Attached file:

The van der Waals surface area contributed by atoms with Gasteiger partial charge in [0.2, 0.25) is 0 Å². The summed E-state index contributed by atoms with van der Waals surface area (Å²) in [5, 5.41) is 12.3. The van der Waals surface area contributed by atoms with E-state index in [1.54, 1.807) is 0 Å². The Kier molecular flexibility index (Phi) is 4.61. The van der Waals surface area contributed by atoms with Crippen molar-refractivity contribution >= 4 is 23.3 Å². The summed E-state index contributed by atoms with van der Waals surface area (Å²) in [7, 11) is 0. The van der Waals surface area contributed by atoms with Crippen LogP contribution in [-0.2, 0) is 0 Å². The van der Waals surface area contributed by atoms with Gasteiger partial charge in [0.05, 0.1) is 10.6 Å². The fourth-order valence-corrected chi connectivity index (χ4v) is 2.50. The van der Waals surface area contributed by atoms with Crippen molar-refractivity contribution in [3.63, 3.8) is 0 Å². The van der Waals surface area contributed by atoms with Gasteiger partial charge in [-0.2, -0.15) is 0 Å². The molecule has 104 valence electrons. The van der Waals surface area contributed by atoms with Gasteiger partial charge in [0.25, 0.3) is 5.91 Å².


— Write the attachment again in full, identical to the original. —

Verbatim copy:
The van der Waals surface area contributed by atoms with Gasteiger partial charge in [0.2, 0.25) is 0 Å². The summed E-state index contributed by atoms with van der Waals surface area (Å²) in [5, 5.41) is 12.3. The van der Waals surface area contributed by atoms with E-state index in [1.54, 1.807) is 0 Å². The Kier molecular flexibility index (Phi) is 4.61. The van der Waals surface area contributed by atoms with Crippen molar-refractivity contribution >= 4 is 23.3 Å². The summed E-state index contributed by atoms with van der Waals surface area (Å²) in [7, 11) is 0. The van der Waals surface area contributed by atoms with Crippen LogP contribution in [-0.2, 0) is 0 Å². The van der Waals surface area contributed by atoms with Gasteiger partial charge in [0.05, 0.1) is 10.6 Å². The fourth-order valence-corrected chi connectivity index (χ4v) is 2.50. The van der Waals surface area contributed by atoms with Crippen molar-refractivity contribution in [3.63, 3.8) is 0 Å². The van der Waals surface area contributed by atoms with Gasteiger partial charge in [-0.2, -0.15) is 0 Å². The molecule has 104 valence electrons. The van der Waals surface area contributed by atoms with Gasteiger partial charge in [0.25, 0.3) is 5.91 Å².